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Diana

ENTERTAINMENT
February 19, 2011 | By Nick Owchar, Los Angeles Times
There's something inspiring ? for old-fashioned booklovers ? about an early scene in Deborah Harkness' novel "A Discovery of Witches. " Magical creatures gather as a woman opens a legendary, lost book. Never mind that most of these creatures ? vampires, daemons, witches ? are plotting to get the book out of the hands of Diana, an American professor on a research trip in England. Menace aside, the scene is almost a homage to the printed word: There's far more magic in an old book than in an iPad no matter how good its backlighting is. "My fingers trembled when I loosened the small brass clasps?
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NEWS
October 7, 2003
The wonderful illustration by Nancy Nimoy for the chasing deer story is based on my favorite statue, Diana of Versailles, from the Louvre. It brings back fond memories of waiting while my 10-year-old sketched it. Lou Ann Granger Valencia
ENTERTAINMENT
December 24, 2008 | BLOOMBERG NEWS
London's National Gallery and the National Galleries of Scotland, which are campaigning to buy a $73.7-million Titian painting for the U.K. national collections, said they would announce the outcome in January. "There has been very good progress in both fundraising and the negotiation of terms for this important acquisition," the museums said in a press release Tuesday. "Our efforts to bring the campaign to a successful conclusion continue, and we will not be making any further announcements until January."
ENTERTAINMENT
February 25, 2011 | By Nick Owchar, Los Angeles Times
There's something inspiring for old-fashioned book lovers out there about an early scene in Deborah Harkness' novel "A Discovery of Witches" (Viking: 579 pp., $28.95). Magical creatures suddenly gather as a woman opens a legendary lost book. Never mind that most of these creatures ? vampires, daemons, witches ? are all plotting to get the book out of the hands of Diana, an American professor on a research trip in England. Menace aside, the scene is almost an hommage to the printed word: There's far more magic in an old book than in an iPad no matter how good the latter's backlighting is. "My fingers trembled when I loosened the small brass clasps?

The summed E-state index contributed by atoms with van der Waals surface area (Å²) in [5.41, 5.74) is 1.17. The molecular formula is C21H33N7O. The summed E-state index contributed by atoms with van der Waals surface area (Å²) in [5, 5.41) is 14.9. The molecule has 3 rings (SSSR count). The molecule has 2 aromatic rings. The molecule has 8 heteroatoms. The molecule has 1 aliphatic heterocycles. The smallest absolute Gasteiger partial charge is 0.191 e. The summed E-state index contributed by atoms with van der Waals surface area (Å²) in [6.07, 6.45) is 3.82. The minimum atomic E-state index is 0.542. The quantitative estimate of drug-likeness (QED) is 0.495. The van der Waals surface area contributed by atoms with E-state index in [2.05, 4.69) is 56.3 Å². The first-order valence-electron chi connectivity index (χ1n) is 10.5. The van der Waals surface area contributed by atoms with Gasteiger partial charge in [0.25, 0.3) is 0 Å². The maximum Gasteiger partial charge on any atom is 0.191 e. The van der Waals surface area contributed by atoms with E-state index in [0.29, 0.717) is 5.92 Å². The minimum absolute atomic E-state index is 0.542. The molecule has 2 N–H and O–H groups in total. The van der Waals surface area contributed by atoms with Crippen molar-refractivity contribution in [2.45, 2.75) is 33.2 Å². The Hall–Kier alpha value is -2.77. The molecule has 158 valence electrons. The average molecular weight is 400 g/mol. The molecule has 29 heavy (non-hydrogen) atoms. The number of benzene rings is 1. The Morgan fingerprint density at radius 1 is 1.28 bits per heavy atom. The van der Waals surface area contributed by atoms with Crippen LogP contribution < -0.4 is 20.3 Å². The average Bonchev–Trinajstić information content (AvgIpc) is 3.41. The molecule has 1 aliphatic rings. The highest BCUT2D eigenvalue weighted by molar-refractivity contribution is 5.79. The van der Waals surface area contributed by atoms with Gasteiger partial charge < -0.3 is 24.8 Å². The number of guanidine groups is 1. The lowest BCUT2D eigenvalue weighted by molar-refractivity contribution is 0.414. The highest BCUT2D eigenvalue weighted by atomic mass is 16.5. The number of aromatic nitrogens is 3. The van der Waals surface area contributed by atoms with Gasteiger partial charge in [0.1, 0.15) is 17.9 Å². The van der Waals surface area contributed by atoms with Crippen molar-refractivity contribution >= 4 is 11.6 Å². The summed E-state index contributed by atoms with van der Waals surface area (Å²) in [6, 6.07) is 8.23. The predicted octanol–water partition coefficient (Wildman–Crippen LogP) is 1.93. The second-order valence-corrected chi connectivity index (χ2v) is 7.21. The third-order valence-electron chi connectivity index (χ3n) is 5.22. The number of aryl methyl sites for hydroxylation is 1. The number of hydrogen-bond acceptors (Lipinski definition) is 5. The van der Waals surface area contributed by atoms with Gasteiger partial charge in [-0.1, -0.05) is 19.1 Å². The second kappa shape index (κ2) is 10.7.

OPINION
March 20, 2004
I read without sympathy "Upscale Town Confronts Cracking Streets" (March 16), about South Pasadena's financial woes, especially the condition of its streets. If the residents and officials hadn't spent so much time and money in attempting to defeat the extension of the 710 Freeway, they might not have such terrible streets, traffic congestion, etc. There is no way to get anywhere south of their city without driving through town. Diana de Noyelles Pasadena
OPINION
April 29, 2011 | By Carla Hall
I wish Diana, the Princess of Wales, were around to see the royal wedding of her son, Prince William, to Kate Middleton. Mostly because I just wish Diana were still around. Those of us who are of her generation already went through this ritual once — the early rising or late-staying-up to watch her wedding 30 years ago, the one that turned out to be a fairy tale without a happy ending. We saw the signs but, like Diana herself, tried to ignore them. We remember the way she smiled so expectantly and hopefully at Charles on the balcony of Buckingham Palace after the wedding.
OPINION
April 28, 2011 | Meghan Daum
I admit it: I love Kate Middleton. I love that she defied the usual dating advice and waited years for her prince to come around. I love that she's a commoner but still wears those outrageous feathered hats. Most of all, I love that the hats are the most remarkable thing about her. Pretty without being distractingly gorgeous, fashionable without pushing boundaries, reserved without being shy, Catherine Elizabeth Middleton doesn't have even a fraction of the tragic mystique of Diana, Princess of Wales.
ENTERTAINMENT
December 23, 2009
Dear Amy: I'm a happily married woman. Last weekend I went shopping with a single girlfriend, "Diana," whose dating (mis)adventures have involved men who've turned out to be interested only in the proverbial "one thing." We were shopping and enjoyed some friendly banter with the shopkeeper. I learned Michael was a landscape designer on the side and I got his number for a project I have in mind. My friend Diana flirted mildly, and he flirted back. We said a cheerful goodbye to him and then went to a nearby restaurant/bar, where I (easily)
NEWS
September 2, 1997 | RICHARD BOUDREAUX, TIMES STAFF WRITER
Derrick Meaden stands in front of Harrods most days dispensing service with a smile. He helps lost tourists, opens taxicab doors for shoppers and, if he's lucky, gets to usher some celebrity into Britain's biggest department store. But on Monday, the 30-year-old doorman in his pea-green uniform, white shirt and thin black tie looked like an undertaker at a wake. Solemn and almost motionless, he watched for hours as thousands of mourners filed to a book of condolences on a sidewalk table.
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